By Linnet Kalenda – KENYA*

“Niko karibu kufika” (Am almost there), or “nimekwama kwa jam “(Am stuck on traffic jam) is an anthem you will hear in Nairobi buses as the rough matatu drivers try to maneuver and find there way out the traffic jam.

A distance of 13Kilometers for instance from Umoja estate to Nairobi CBD  will take you more than three hours if you are not careful. If you are working outside CBD, say in upperhill or Westands and you stay in Umoja then you have to leave the house few minutes past 5am to be sure to arrive at work by 8 am .A difference of 30Minutes can cost your day. That means you have to wake up as early as 4am to prepare for the day. It becomes even worse when a drop of rain hits the ground .All matatu stages will be literally flooded with people. Being lucky to find a bus will take you sometime, and when you finally get one, you better find a comfortable position and sleep because you will not arrive any time soon.

Come to evening, you will leave work at 5pm,arrive in CBD at 6PM,join the long queues and board a matatu at 6.30 if it doesn’t rain, or even past 8PM if it rains. You will keep hoping that you don’t get stuck, but sorry, that wont come to pass

This situation is not friendly and its becoming more worrying as there continues to be an influx of people to town to look for jobs and many still acquiring more vehicles. Matatu drivers are  forced to be rough and careless on the road in a bid to struggle and pave their way, look for alternative poor maintained and insecure routes just to make sure you arrive in time and they make business.

Despite the efforts of the government to construct a superhighway in Thika, and an outering road ,there is still a lot to be done to salvage this horrifying situation. The whole menace means low productivity at workplaces because people are tired and stressed at work. Bus fare also has to be hiked to meet the demands of business and most times passengers are vulnerable to exploitation. One has to literally set an alarm to wake them up in the morning immediately they arrive home in late hours, they have to spend very little time with their families and have no time left for extra activities. Most employers will not compromise on lateness and underperformance which can make one easily depressed.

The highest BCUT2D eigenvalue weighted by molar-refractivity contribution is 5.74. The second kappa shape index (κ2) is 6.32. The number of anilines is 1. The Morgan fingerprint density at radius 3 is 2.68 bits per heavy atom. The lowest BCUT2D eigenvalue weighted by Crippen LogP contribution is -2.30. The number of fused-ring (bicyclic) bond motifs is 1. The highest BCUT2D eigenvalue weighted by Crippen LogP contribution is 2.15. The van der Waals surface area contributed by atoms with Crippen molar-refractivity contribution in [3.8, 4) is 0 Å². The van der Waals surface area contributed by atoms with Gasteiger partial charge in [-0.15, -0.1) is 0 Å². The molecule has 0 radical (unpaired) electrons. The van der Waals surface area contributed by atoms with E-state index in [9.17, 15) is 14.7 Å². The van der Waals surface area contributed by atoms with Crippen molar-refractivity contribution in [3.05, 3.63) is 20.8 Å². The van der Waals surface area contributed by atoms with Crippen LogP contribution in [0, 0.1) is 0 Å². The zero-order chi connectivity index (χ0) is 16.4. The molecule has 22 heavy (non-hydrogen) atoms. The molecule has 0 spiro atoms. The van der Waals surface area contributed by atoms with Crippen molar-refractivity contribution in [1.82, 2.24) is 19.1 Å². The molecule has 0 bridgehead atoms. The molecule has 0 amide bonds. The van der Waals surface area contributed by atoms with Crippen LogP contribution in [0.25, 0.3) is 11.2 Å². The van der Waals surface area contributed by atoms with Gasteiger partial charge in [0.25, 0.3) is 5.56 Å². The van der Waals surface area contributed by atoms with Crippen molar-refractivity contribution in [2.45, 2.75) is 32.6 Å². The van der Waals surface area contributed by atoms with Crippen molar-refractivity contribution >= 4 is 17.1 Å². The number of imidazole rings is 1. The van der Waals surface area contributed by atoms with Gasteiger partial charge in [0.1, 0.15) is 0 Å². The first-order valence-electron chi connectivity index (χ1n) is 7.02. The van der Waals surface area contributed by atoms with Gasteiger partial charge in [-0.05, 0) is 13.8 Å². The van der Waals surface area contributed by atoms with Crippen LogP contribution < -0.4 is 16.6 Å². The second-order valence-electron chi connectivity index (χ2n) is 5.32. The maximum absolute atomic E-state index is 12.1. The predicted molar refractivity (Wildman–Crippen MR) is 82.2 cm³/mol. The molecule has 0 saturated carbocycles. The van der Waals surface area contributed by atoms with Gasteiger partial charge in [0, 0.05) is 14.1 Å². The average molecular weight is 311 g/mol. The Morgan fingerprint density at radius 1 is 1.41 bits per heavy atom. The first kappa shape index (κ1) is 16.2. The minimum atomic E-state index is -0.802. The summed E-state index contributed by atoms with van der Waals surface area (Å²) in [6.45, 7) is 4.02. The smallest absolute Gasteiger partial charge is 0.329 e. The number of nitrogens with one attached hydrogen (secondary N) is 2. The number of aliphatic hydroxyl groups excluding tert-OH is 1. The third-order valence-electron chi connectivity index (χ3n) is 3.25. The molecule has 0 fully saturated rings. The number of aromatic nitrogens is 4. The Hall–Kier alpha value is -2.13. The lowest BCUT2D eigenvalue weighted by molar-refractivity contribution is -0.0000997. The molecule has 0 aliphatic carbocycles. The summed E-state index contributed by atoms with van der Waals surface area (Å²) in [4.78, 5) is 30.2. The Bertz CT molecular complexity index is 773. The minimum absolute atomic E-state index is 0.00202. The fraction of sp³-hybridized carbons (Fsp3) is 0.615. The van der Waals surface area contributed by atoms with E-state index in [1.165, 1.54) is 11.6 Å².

Managing this problem will solve many issues among them insecurity, workplace satisfaction and productivity, improved economy due to less time wastage, and general health conditions related to lack of time for exercise, stress and depression. I hope my city will no longer be the fever many people in my country cant imagine to have. Am looking forward to the day I will leave home at 7 am and get to work at 8 am.

Linnet Kalenda – Director of the African Forum for Investment & Opportunities – AFIO   /    ISTICHARIA-AFRICA

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